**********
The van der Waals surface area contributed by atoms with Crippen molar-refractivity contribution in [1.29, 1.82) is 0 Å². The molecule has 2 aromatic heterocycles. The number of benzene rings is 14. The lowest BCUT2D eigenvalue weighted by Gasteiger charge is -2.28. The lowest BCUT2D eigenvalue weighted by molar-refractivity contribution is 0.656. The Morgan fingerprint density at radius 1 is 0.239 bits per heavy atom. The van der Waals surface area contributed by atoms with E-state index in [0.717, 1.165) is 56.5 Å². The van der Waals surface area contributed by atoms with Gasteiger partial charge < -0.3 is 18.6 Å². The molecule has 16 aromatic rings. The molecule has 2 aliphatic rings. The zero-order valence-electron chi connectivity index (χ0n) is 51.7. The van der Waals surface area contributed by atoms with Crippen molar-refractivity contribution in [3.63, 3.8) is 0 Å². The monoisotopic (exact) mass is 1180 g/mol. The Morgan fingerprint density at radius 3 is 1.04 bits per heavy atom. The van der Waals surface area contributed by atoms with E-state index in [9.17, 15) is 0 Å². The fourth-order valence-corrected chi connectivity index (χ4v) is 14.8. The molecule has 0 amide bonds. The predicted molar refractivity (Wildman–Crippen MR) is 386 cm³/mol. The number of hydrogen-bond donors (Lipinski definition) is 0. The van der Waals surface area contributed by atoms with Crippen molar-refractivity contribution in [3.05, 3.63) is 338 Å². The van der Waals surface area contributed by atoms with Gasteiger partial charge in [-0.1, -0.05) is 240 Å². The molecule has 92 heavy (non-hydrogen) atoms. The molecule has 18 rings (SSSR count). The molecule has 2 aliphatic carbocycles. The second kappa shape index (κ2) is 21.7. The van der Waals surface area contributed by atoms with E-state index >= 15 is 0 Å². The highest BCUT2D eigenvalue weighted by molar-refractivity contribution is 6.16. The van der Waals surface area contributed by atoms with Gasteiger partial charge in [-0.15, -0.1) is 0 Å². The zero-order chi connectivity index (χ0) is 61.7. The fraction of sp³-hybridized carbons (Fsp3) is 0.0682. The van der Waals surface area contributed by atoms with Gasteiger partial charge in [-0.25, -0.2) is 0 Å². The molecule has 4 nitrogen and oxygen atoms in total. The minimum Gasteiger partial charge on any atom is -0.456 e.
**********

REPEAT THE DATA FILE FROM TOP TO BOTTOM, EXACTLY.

The van der Waals surface area contributed by atoms with Crippen molar-refractivity contribution in [1.29, 1.82) is 0 Å². The molecule has 2 aromatic heterocycles. The number of benzene rings is 14. The lowest BCUT2D eigenvalue weighted by Gasteiger charge is -2.28. The lowest BCUT2D eigenvalue weighted by molar-refractivity contribution is 0.656. The Morgan fingerprint density at radius 1 is 0.239 bits per heavy atom. The van der Waals surface area contributed by atoms with E-state index in [0.717, 1.165) is 56.5 Å². The van der Waals surface area contributed by atoms with Gasteiger partial charge < -0.3 is 18.6 Å². The molecule has 16 aromatic rings. The molecule has 2 aliphatic rings. The zero-order valence-electron chi connectivity index (χ0n) is 51.7. The van der Waals surface area contributed by atoms with Crippen molar-refractivity contribution in [3.63, 3.8) is 0 Å². The monoisotopic (exact) mass is 1180 g/mol. The Morgan fingerprint density at radius 3 is 1.04 bits per heavy atom. The van der Waals surface area contributed by atoms with E-state index in [9.17, 15) is 0 Å². The fourth-order valence-corrected chi connectivity index (χ4v) is 14.8. The molecule has 0 amide bonds. The predicted molar refractivity (Wildman–Crippen MR) is 386 cm³/mol. The number of hydrogen-bond donors (Lipinski definition) is 0. The van der Waals surface area contributed by atoms with Crippen molar-refractivity contribution in [3.05, 3.63) is 338 Å². The van der Waals surface area contributed by atoms with Gasteiger partial charge in [-0.1, -0.05) is 240 Å². The molecule has 92 heavy (non-hydrogen) atoms. The molecule has 18 rings (SSSR count). The molecule has 2 aliphatic carbocycles. The second kappa shape index (κ2) is 21.7. The van der Waals surface area contributed by atoms with E-state index >= 15 is 0 Å². The highest BCUT2D eigenvalue weighted by molar-refractivity contribution is 6.16. The van der Waals surface area contributed by atoms with Gasteiger partial charge in [-0.15, -0.1) is 0 Å². The zero-order chi connectivity index (χ0) is 61.7. The fraction of sp³-hybridized carbons (Fsp3) is 0.0682. The van der Waals surface area contributed by atoms with Gasteiger partial charge in [-0.25, -0.2) is 0 Å². The molecule has 4 nitrogen and oxygen atoms in total. The minimum Gasteiger partial charge on any atom is -0.456 e.